Construction speeds ahead as students from NJIT and Harbin Institute of Technology hurry to add finishing touches to their collaborative entry in the 2013 China Solar Decathlon Competition, sponsored by the US Department of Energy and China National Energy Agency. Nexus House must be ready for judging by Aug. 2, 2013. Thirteen NJIT alums and current students have been overseas since early July to finish the construction process. The project began two years ago.The house, located in Datong, in the Shanxi Province of China, has been a joint effort which took off last fall, when Harbin students arrived on campus to spend the semester getting to know and work with their NJIT counterparts. The competition will include a total of 23 houses designed by teams representing universities from 14 different countries, including the U.S. For news updates, see Facebook; to see the building process, check Photosynth; for background information including diagrams, visit www.nexushouse2013.com for additional photos check instagram.
The design aimed to create not only a beautiful and comfortable house but one that can produce more energy than it consumes. The house merges contemporary living patterns with the traditional Chinese idea of the courtyard. An innovative construction process was also important. Fifteen sponsor companies donated time and materials, including the China Triumph Engineering Company, Ltd, an NJIT collaborator, that donated a state-of-the-art photovoltaic system and other support.
“We’ve gotten valuable real-world experience,” said recent NJIT alum Matthew Breau, of Newberg, NY, recently via email from China. “We spend our days sourcing construction materials, coordinating deliveries, preparing schedules, and working alongside industry professionals- representing ourselves, our school and our country.”
Professionals have also praised the design and companies have welcomed the opportunity to partner, Breau added. In addition to work, the NJIT team members have spent time visiting cultural sites, especially China’s great old architectural masterpieces as well as recently constructed ones. Sites have included The Great Wall of China; the Yungang Grottoes in Datong; Tiananmen Square; the Forbidden City, CCTV Headquarters and the 2008 Beijing Olympic Park.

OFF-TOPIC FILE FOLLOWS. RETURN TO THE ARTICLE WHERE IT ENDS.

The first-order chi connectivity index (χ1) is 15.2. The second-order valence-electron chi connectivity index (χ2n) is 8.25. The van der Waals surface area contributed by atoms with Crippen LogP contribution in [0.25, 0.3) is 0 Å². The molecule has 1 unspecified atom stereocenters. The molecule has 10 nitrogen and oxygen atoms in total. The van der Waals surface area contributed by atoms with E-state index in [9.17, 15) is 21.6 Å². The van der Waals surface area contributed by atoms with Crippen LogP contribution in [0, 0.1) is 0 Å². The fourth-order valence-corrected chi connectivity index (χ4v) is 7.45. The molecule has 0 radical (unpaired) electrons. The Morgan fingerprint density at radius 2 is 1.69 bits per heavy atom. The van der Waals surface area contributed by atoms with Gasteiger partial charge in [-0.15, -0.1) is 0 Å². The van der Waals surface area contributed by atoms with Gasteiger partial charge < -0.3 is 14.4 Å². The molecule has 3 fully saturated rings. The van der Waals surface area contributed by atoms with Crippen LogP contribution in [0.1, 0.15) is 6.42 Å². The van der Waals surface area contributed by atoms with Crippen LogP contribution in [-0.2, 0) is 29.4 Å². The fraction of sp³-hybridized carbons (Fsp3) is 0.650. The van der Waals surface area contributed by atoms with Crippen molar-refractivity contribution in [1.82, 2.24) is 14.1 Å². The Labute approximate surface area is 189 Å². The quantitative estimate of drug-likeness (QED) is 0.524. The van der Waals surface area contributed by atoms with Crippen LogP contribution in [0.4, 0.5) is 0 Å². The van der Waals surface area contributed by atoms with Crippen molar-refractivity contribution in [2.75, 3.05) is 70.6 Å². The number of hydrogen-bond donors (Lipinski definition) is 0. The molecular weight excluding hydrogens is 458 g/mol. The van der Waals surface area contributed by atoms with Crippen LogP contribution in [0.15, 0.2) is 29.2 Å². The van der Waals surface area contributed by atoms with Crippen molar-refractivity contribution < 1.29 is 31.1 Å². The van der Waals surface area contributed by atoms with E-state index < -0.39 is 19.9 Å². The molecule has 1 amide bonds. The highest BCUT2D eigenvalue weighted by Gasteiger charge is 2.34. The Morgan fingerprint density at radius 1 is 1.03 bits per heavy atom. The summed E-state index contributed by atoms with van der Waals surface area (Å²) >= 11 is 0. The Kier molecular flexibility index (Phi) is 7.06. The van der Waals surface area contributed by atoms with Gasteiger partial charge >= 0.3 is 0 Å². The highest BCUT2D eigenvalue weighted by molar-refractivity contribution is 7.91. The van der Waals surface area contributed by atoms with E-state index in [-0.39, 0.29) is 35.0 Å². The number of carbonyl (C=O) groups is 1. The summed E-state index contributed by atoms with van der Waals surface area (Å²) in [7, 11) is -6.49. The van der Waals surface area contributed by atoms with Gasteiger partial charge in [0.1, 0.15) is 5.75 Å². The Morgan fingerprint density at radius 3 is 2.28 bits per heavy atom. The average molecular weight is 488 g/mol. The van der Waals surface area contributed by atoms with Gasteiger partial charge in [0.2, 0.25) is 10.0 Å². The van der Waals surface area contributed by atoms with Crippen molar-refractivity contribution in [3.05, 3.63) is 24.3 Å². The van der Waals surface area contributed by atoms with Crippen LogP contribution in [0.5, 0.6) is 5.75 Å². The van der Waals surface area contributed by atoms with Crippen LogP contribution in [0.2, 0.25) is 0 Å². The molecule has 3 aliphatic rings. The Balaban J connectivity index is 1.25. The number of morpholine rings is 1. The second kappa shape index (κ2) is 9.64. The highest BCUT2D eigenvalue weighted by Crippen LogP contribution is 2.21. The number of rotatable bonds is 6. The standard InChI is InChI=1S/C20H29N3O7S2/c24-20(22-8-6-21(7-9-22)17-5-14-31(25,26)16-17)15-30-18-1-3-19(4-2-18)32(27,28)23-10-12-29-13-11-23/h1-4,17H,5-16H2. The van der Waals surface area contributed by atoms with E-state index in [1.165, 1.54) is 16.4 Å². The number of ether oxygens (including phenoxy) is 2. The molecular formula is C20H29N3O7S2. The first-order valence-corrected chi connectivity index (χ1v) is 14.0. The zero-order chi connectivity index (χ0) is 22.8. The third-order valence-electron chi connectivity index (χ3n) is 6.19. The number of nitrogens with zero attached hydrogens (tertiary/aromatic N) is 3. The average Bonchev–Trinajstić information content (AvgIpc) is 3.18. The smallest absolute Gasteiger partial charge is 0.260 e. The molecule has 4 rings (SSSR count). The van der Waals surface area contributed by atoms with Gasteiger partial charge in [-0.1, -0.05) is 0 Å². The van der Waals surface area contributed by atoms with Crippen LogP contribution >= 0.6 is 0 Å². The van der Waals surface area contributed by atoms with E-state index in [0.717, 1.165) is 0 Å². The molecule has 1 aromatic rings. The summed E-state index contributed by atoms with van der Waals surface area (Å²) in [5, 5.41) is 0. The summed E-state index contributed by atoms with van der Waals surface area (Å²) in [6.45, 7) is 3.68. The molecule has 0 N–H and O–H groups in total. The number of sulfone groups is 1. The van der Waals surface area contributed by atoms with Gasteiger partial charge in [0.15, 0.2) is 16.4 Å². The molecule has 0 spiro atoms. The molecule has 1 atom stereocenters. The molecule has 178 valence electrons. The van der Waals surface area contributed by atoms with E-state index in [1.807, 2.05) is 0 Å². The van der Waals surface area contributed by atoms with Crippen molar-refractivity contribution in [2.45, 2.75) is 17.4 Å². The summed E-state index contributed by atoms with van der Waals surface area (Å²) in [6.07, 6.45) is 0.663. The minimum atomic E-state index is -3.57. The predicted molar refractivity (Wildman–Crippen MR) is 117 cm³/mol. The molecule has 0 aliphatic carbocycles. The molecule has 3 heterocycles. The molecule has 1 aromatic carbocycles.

Following the end of the competition, Nexus house will be dismantled and transported to the province of Heilongjiang, where it will be rebuilt on the Harbin campus. There it will stand as an educational precedent for sustainable building design practices.
In recent decades, the Chinese landscape has begun a process of urbanization at an unprecedented rate. At the epicenter of this sweeping change are parts of Chinese culture that have been tied to the land for countless generations. Entire towns are undergoing upheaval and relocation into dense urban housing blocks. Under these conditions, the Chinese farmer, for whom the house was designed, can serve as a prototypical subject of urbanization, one who experiences urbanization first hand. The Nexus house design strives to maintain the essential connection to the landscape and understanding of the traditional typology of the Chinese family structure while incorporating new passive techniques to create a sustainable solution.
Participating NJIT College of Architecture and Design (COAD) students and recent alums include architecture majors Breau; Rafael de Carvalho, Newark; Javier Enrique Fuentes, Union; Mohamed G Hanafy, Jersey City; Elvira Hoxha; Daniel Kelly, Middletown, NY; Alex Leonard; Katia Maier; Stephen Polledri; Joseph Solfaro, Holmdel; Jonathan Terrero, Parsippany; Brandon Warshofsky. Interior design students are Leon desLauriers, Glen Ridge; Peter Fritzky, New Milford; and Nora Hamadé, Sparta. More information about interviewing Chinese students is also available upon request. COAD Associate Professor Richard Garber, architect, has organized the project after receiving a $100,000 grant to participate in the competition.